3

I've been having a problem in ArcGIS 10.4.1 when performing larger joins (either attribute joins or spatial joins)--that is, with around 2,000 to 6,000 points. The join seems to work fine, but then when I export the joined tables out to a new table (all this is in one geodatabase), some of the records are repeated. That is, I may start with 3400 points in one table, join another smaller table, and then export the result (also 3400 records), but end up with 3412 points in the new table (the 12 extra records seem to be duplicates).

Any idea why this is happening, and how to handle it? Is it some kind of internal memory issue?

So far the only "workaround" I've found is to select and then copy all the records in the joined attribute tables out to Excel, then import them back to ArcGIS and re-plot the points, which is fairly tedious. Splitting the datasets into 2 or 3 smaller sets also seems to resolve the issue, but again, is annoying. Any advice would be most welcome.

  • 2
    You probably have a one-to-many join, which is producing the extra records. – klewis Sep 13 '16 at 18:21
  • 1
    As @klewis pointed there are duplicates in your second table. Export join to shape file, dbased table to avoid this. If this is what you really want – FelixIP Sep 13 '16 at 19:37
  • You can use the "Delete Identical" tool to purge unwanted records - desktop.arcgis.com/en/arcmap/10.3/tools/data-management-toolbox/…. – Brent Edwards Jun 27 '18 at 17:40
  • Brent thanks for the input, but this problem was resolved; it was indeed a one-to-many join issue I was having--see answer chain below. I thought I had unique IDs but did not, and was also confused by the way ArcGIS handles memory by only showing this behavior upon export, and not with the initial join. Richard did a great job of explaining this to me! – bwilkes Jun 29 '18 at 14:18
3

At ArcMap 10.1, for data in the same geodatabase, any time that you join two data sources together that have a 1:M relationship (two or more records match on the join field in the joined table) the full set of related records are expanded to complete all record combinations whenever the data is exported. So your join table has some duplicate values in the join field that match the same record in your primary table. This is a good behavior, since that is how Access and other databases deal with these relationships, and it exposes false assumptions that two data sources have a 1:1 relationship when in fact they have a 1:M relationship. Perform a summary on the join field in the join table and look for any values with a frequency of 2 or more.

For Spatial Joins the number of points should not expand unless you inputted a layer as the target that had a 1:M attribute join in place, or you chose the One To Many output option and had points that touched the boundary of two or more polygons/lines.

  • I wish that were the answer, but I am performing a one-to-one join, and each original table has unique IDs. The initial join result looks good, too. It's only when I try exporting to a new table that I get repeated/extra records. – bwilkes Sep 14 '16 at 13:35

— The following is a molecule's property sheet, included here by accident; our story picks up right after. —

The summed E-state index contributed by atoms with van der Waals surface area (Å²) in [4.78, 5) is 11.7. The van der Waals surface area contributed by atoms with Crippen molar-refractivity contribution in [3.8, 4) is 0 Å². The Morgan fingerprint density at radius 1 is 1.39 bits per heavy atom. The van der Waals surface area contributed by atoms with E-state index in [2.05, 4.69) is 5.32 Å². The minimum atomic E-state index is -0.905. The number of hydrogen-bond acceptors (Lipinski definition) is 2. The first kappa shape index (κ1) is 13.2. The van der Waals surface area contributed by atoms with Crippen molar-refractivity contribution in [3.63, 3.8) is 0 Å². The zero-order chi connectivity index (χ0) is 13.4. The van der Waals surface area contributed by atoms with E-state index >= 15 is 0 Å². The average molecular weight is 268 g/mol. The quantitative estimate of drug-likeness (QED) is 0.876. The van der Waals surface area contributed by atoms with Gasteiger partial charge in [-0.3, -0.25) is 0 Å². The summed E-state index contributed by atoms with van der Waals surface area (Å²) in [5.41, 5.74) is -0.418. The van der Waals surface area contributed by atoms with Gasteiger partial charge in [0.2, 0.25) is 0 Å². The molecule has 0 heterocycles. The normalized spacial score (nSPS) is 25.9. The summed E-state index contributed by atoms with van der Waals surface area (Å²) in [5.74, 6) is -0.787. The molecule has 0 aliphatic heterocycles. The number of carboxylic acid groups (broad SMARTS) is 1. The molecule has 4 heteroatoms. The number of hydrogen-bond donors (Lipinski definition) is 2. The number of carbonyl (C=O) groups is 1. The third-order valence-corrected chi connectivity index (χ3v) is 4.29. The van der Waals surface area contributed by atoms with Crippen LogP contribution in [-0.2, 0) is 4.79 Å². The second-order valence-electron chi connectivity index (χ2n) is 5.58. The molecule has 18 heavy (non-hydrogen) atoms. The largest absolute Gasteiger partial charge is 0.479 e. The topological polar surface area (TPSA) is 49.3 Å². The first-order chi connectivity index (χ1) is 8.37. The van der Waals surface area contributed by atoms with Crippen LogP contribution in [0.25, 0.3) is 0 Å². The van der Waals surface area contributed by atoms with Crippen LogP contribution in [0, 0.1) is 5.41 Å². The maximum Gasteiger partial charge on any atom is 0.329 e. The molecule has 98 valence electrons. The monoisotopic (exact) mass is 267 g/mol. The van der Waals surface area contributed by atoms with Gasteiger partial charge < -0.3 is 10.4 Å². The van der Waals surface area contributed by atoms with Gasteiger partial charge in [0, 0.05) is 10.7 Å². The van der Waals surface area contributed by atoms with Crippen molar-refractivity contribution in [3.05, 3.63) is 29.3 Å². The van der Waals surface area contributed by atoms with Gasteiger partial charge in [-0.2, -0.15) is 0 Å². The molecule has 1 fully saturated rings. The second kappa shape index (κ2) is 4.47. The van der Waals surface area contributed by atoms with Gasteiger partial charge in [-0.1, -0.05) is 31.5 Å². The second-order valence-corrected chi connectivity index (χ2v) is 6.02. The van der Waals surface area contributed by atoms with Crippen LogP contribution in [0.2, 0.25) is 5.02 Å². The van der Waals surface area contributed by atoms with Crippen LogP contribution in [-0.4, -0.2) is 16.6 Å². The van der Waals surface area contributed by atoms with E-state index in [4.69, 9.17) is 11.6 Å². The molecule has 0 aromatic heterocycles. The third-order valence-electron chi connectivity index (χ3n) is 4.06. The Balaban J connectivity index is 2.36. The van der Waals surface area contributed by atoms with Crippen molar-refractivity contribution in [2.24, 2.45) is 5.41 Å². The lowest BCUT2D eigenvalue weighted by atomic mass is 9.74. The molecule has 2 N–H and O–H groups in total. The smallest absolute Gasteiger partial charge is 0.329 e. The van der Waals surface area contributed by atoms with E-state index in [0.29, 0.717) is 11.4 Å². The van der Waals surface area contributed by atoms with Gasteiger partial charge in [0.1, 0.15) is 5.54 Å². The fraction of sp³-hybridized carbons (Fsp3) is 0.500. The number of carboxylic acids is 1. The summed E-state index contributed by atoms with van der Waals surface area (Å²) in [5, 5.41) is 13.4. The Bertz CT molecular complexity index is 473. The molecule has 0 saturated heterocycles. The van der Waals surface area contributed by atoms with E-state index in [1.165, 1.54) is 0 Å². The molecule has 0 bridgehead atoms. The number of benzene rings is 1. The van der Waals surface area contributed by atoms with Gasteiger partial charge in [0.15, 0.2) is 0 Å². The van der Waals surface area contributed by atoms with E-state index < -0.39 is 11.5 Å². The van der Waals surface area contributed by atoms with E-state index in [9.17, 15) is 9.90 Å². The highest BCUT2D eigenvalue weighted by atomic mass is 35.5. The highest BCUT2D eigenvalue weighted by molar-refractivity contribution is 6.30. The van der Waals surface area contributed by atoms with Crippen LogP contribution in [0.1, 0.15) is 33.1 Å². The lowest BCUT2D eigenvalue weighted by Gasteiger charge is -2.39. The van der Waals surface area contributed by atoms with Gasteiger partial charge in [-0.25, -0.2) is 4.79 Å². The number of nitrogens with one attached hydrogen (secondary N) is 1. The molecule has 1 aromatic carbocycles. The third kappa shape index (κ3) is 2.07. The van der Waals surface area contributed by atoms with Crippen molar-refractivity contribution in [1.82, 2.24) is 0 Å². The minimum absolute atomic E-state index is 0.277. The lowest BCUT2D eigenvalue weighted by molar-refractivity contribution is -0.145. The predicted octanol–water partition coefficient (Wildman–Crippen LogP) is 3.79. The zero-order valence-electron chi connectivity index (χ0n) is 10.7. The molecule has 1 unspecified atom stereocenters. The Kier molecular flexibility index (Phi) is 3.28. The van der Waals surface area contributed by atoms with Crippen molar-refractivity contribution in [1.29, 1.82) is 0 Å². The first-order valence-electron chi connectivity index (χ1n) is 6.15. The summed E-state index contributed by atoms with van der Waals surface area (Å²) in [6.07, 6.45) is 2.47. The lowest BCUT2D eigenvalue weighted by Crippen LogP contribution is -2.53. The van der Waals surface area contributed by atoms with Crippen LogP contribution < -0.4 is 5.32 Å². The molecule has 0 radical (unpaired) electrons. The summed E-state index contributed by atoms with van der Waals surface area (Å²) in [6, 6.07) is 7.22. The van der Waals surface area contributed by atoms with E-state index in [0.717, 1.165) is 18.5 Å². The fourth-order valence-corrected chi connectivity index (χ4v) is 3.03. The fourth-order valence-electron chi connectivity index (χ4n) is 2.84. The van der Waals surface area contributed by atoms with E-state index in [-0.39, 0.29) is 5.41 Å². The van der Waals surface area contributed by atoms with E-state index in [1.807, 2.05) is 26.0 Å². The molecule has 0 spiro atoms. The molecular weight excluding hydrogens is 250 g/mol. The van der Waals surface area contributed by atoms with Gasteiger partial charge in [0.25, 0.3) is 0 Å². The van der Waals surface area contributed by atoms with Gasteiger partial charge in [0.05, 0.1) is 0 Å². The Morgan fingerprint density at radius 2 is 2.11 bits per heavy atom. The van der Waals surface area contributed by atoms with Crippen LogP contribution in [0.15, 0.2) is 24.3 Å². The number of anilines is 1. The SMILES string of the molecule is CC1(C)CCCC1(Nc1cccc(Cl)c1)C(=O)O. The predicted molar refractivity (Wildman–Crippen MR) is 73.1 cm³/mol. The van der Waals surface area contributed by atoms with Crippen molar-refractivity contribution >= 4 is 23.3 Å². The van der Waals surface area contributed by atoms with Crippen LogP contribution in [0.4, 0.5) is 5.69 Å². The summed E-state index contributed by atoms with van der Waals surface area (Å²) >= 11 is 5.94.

• 1
    You say the values are unique, but did you run a summary to confirm that? You need to support your statement that you have created a one-to-one join by explaining how you have tested your data to prove that is the case. Prior to export all 1:M joins appear as 1:1 joins in the tableview, so that is not proof that you don't have a 1:M join in reality. Only export causes the true 1:M join to be completely expanded. What version of ArcMap are you using? – Richard Fairhurst Sep 14 '16 at 14:30
  • I reread the post and see that you have version is 10.4.1. So far everything you have said is still consistent with my theory that in reality the values in the join table are not unique and you have created a 1:M join which will not be apparent when you initially join the data, but will be revealed when you export your data. – Richard Fairhurst Sep 14 '16 at 14:44
  • Thanks, Richard! I think you are right. I just ran a frequency table and lo and behold, several of my "IDs" are in fact duplicates in the joined table. I wonder why this only shows up upon export, and not with the initial join? – bwilkes Sep 14 '16 at 15:45
  • 2
    It does not show up because creating and maintaining the expanded set of records in memory is very slow (based on my bad experiences with the Make Query Layer tool which will expand the records of a 1:M join in memory so that they appear as new features on the map and new records in the tableview). Doing the expansion only for Geoprocessing to create a new feature class does not affect performance significantly and once done does not affect redraw speeds and overall performance of ArcMap. I am in full support of the way join currently behaves. – Richard Fairhurst Sep 14 '16 at 20:07
0

I've not heard of this before personally, so I don't know if this would fix it, but just a thought if copy and paste of records still works: Set up an empty feature class for the desired resulting output (you could even do this by running the export you currently are (that creates duplicates) and then running the delete features geoprocessing tool. That way you end up with an empty feature class with the desired schema. Then, you should be able to simply copy and past the features from your joined layer into the new empty feature class (and if schema matches up correctly, it should copy over all the attributes for you as well as the geometry).

Just a thought for another work-around though... again, no guarantees though as I don't know what might be causing the issue in the first place.

Your Answer

By clicking “Post Your Answer”, you agree to our terms of service, privacy policy and cookie policy

Not the answer you're looking for? Browse other questions tagged or ask your own question.